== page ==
Livingston Legacy

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Those of us who were members of the Livingston College family, whether as a student, faculty or staff member, or friend, know of the vital and enternal legacy Livingston has to this day on the overall programs of Rutgers University and on a global scale.  While the Livingston College that we knew and loved is no longer in existence, Livingston graduates and staff play key roles in the national and international community, and Livingston's programs and unique attributes live on to this day in a variety of Rutgers University programs.  To celebrate Livingston's contributions to the overall Rutgers and global communities, the Livingston Alumni Association has hosted two Livingston Legacy Lecture programs.  

More than 100 alumni, students and faculty joined us on April 21, 2010, at the Livingston Student Center for "Journalism: Past, Present and Future," an exciting panel discussion celebrating the history and impact of the Department of Journalism and Urban Communications and journalism programs at Livingston College and the School of Commiunication and Information.  Professors Jerome Aumente and Roger Cohen, along with Jim Simon and Rob Snyder, two Livingston 1970s journalism and urban communications majors, John Pavlik, the director of the Journalism Resources Institute and John O'Brien, executive director of the New Jersey Press Association, participated in a lively discussion on the history of the journalism programs at Livingston College and Rutgers University, and a look at the current and future state of the journalism industry.  The program was cosponsored by the School of Communication and Information Alumni Association and the Livingston Campus Dean of Student Life.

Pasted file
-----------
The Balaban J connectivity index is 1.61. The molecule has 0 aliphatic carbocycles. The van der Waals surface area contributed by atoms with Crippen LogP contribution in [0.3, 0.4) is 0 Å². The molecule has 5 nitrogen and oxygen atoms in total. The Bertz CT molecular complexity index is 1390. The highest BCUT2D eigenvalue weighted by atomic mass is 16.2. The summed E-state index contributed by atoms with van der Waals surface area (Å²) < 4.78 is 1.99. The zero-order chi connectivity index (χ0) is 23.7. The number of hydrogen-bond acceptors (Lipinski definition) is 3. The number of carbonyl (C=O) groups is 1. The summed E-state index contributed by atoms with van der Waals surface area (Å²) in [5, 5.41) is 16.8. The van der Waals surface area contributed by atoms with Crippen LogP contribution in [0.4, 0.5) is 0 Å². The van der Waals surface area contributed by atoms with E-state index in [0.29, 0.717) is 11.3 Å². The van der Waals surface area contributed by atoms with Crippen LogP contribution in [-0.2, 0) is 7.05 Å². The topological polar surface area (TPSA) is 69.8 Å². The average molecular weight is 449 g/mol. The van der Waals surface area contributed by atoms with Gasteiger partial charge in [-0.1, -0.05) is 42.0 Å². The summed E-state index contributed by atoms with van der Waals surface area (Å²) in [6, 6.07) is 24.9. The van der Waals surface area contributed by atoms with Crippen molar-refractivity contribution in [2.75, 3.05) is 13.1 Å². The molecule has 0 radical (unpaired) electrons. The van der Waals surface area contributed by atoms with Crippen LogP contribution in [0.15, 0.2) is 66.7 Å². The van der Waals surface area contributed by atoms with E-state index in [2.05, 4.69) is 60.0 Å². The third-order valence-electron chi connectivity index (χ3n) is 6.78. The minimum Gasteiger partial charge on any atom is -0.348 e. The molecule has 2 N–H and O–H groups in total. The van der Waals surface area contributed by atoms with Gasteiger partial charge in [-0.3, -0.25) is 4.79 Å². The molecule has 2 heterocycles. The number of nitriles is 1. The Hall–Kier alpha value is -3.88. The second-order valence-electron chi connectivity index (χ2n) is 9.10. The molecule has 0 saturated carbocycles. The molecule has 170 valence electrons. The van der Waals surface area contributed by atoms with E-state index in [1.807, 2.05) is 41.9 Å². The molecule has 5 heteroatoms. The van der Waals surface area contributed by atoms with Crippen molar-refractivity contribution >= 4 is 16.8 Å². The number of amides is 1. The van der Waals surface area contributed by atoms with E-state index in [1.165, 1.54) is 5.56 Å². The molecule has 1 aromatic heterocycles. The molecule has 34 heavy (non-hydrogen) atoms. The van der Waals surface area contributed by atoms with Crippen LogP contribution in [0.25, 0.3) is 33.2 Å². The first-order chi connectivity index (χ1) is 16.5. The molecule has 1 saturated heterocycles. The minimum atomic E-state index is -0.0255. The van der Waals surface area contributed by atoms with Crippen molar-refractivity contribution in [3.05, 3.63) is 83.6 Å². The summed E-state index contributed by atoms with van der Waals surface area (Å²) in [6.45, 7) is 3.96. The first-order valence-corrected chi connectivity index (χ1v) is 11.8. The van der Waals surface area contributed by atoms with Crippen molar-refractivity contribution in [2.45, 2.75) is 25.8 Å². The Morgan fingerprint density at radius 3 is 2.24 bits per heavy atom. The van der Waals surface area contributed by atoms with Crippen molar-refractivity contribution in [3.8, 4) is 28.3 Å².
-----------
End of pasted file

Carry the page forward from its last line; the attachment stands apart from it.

The first Livingston Legacy program was held on March 11, 2009, with the LAA and the Livingston Campus Dean of Student Life celebrating the history and contributions of Livingston College.  Professors Ed Ortiz, Gerald Pomper and Gordon Schochet, all members of the Livingston College faculty in its early years, during a lively panel discussion shared their memories of the key years in Livingston's development and impact on the overall Rutgers and global communities.

We would like to plan Livingston Legacy Lecture series on the key roles that the anthropology, music, Latino studies, urban planning, philosophy and women's studies program played in our college's history.  Would you like to help us plan one of these programs or have an idea for a Livingston Legacy Lecture program?  Please contact us at

Updated February 7, 2015